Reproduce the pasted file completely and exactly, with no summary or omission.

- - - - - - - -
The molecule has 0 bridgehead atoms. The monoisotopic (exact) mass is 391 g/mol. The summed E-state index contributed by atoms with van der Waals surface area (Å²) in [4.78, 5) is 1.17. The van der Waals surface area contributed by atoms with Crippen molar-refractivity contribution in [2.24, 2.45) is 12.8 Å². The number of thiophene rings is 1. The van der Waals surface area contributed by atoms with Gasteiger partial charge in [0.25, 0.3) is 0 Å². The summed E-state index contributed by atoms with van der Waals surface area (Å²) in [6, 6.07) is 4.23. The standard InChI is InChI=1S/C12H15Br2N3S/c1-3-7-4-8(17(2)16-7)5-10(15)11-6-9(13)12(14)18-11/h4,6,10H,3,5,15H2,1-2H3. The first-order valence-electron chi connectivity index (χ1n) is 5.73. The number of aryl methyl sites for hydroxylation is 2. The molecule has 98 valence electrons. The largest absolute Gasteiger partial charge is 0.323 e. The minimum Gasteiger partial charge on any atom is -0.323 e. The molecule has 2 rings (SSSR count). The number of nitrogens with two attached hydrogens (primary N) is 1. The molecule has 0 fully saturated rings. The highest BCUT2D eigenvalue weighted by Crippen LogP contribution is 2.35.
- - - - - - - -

The molecule has 0 bridgehead atoms. The monoisotopic (exact) mass is 391 g/mol. The summed E-state index contributed by atoms with van der Waals surface area (Å²) in [4.78, 5) is 1.17. The van der Waals surface area contributed by atoms with Crippen molar-refractivity contribution in [2.24, 2.45) is 12.8 Å². The number of thiophene rings is 1. The van der Waals surface area contributed by atoms with Gasteiger partial charge in [0.25, 0.3) is 0 Å². The summed E-state index contributed by atoms with van der Waals surface area (Å²) in [6, 6.07) is 4.23. The standard InChI is InChI=1S/C12H15Br2N3S/c1-3-7-4-8(17(2)16-7)5-10(15)11-6-9(13)12(14)18-11/h4,6,10H,3,5,15H2,1-2H3. The first-order valence-electron chi connectivity index (χ1n) is 5.73. The number of aryl methyl sites for hydroxylation is 2. The molecule has 98 valence electrons. The largest absolute Gasteiger partial charge is 0.323 e. The minimum Gasteiger partial charge on any atom is -0.323 e. The molecule has 2 rings (SSSR count). The number of nitrogens with two attached hydrogens (primary N) is 1. The molecule has 0 fully saturated rings. The highest BCUT2D eigenvalue weighted by Crippen LogP contribution is 2.35.